Martin Luther King, Jr. - Travels
On 6 August 1957 King addressed the National Beauty Culturist League's annual convention, "The Role of Beauticians in the Contemporary Struggle for Freedom," at which he received the organization's Civil Rights Award.1 Below, King declines League president Whickam's 24 June invitation to attend the beauticians' 1958 convention.
In a 16 January letter, Roosevelt invited King to a reception honoring Aubrey Williams, executive director of the National Youth Administration during Franklin Delano Roosevelt’s administration.
Wilkins had notified King by telephone that the Spingarn Award Committee unanimously selected him to receive the NAACP's highest honor for his leadership of the Montgomery bus boycott.1 This letter arrived amidst news reports of conflict among black leaders involved in the Prayer Pilgrimage.2
Mr. Roy Wilkins
20 West Fortieth Street
New York, New York
With this letter Wofford, an attorney in the Washington, D.C., law firm of Covington & Burling, enclosed a twelve-page memorandum outlining his recommendations for the proposed Civil Rights Commission.1 In the memorandum he recommended that the Commission serve as a forum for black and white southerners to work toward dissolving “the concentration of emotions” by proving that desegregation would “lift up the whole of the South.” Wofford's memorandum also praised the work of the MIA and sugg
On 27 October Gandhian authority Gregg, who had corresponded with King during the Montgomery bus boycott, offered his assistance in having Stride Toward Freedom published in India.
Mr. Charles O. Akuamoa
Philander Smith College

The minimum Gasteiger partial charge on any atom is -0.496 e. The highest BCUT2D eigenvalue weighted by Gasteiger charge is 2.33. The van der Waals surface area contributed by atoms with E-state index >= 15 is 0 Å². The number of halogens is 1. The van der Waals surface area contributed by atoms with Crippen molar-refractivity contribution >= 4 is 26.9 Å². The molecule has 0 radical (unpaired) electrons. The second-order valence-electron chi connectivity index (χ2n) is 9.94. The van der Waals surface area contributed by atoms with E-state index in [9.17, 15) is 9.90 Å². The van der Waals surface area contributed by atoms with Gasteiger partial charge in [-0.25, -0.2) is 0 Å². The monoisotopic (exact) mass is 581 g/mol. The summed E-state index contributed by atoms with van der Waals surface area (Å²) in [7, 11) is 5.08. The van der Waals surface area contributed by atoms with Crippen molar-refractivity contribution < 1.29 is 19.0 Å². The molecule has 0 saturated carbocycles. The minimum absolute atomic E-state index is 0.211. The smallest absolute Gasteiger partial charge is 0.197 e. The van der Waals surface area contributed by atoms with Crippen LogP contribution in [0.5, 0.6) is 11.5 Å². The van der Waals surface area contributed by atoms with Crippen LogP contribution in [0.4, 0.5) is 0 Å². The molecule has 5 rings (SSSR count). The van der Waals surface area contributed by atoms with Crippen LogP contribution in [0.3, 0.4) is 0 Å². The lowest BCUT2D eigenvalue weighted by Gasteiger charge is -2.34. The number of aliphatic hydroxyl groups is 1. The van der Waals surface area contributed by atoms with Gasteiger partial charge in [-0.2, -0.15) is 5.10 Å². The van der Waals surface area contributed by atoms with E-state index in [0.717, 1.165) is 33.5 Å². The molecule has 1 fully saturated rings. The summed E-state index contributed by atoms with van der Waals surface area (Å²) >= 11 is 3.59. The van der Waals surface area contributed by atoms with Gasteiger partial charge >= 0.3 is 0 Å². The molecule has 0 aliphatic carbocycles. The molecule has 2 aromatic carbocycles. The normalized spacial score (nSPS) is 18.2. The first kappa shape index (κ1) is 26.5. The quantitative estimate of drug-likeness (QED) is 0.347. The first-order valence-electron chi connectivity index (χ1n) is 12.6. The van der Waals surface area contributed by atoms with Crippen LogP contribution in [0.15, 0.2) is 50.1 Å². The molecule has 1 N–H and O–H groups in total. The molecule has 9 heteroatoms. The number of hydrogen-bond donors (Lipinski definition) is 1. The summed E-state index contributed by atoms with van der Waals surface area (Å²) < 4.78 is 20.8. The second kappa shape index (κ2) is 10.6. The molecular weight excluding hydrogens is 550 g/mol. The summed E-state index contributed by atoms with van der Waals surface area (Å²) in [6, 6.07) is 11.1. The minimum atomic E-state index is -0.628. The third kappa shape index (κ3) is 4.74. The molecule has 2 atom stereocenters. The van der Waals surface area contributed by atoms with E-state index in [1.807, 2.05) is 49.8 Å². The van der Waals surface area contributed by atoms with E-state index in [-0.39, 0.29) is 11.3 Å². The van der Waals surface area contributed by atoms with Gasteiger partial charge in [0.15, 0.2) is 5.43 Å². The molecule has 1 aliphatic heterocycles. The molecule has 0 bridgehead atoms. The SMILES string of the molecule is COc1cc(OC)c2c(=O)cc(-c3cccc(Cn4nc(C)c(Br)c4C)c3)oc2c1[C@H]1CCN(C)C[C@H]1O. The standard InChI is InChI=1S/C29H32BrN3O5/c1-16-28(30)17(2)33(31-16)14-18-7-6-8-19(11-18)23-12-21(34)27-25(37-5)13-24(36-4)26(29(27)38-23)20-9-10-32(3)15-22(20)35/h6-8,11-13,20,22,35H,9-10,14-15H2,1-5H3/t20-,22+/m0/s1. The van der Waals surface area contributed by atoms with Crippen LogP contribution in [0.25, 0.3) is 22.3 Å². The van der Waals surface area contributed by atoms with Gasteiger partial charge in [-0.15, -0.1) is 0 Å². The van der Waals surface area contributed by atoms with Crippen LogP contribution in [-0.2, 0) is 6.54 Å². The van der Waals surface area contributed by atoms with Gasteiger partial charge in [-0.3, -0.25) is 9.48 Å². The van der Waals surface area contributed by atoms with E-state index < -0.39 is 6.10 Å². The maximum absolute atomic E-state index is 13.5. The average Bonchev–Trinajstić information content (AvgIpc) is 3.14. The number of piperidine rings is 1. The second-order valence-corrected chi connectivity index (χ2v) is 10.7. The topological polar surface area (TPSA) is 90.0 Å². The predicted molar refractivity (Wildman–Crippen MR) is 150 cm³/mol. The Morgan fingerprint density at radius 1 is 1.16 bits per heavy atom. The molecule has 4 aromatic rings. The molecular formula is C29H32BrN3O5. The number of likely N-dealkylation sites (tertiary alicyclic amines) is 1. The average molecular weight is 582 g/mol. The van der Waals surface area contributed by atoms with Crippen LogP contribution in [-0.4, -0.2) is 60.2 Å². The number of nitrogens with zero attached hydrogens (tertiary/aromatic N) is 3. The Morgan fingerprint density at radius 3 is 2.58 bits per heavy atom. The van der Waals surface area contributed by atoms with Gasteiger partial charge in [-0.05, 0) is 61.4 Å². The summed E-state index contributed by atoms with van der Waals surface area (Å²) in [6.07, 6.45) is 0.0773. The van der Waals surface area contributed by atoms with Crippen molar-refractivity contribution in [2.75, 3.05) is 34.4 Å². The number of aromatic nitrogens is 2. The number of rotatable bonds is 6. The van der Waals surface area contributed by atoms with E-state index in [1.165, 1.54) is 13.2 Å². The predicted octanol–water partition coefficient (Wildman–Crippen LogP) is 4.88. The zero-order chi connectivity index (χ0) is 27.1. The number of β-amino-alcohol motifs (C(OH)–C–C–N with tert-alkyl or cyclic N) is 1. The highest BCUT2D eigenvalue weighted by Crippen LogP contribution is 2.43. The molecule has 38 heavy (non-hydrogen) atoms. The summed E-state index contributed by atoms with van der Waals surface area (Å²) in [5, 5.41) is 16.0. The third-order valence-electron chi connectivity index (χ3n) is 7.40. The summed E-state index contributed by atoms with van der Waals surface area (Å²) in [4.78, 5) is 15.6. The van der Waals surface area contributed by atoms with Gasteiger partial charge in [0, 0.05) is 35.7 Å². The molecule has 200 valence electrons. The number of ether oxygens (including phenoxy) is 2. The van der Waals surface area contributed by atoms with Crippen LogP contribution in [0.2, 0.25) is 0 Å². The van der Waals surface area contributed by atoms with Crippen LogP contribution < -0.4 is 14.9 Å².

Little Rock, Arkansas
Dear Mr. Akuamoa:
Thanks for your very kind letter of July 25. I cannot begin to express my appreciation to you for your encouraging words. Such moral support and Christian generosity are of inestimable value in the continuance of our humble efforts. They give me renewed courage and vigor to carry on.
After his trip to Ghana, King received letters from a number of African students who appreciated his linking of the struggle against segregation in the American South with African anti-colonial movements.1 Akuamoa, a Ghanaian studying at Philander Smith College in Arkansas, writes King an admiring letter. 2King replied on 6 August. 3
Following a brief visit to Nigeria, the Kings arrived in Europe. This telegram to the Dexter congregation was printed six days later in the church's newsletter, the Dexter Echo.
Professor TH Randall, Chr Board Deacons 1
Still a Dexter member after many years in California, Nesbitt responds to a call in the Dexter Echo for donations to finance the Kings’ trip to the Ghanaian independence celebration.1 At a 24 February bon voyage party at Dexter Church, congregation members presented the Kings with a $2,500 check to cover “the cost of transportation, as a courtesy from the church to express its love and Christian affection to the honorees"; Nesbitt's letter was read to the gathering.
Steere, a prominent Quaker and member of the American Friends Service Committee (AFSC), had met with King when she visited Montgomery in April 1956.1 She wrote King on 5 January to report on her meeting in New York with Indian prime minister Jawaharlal Nehru. Familiar with King and the Montgomery bus boycott, Nehru had expressed interest in meeting him and responded “with enthusiasm” to the suggestion that King visit India.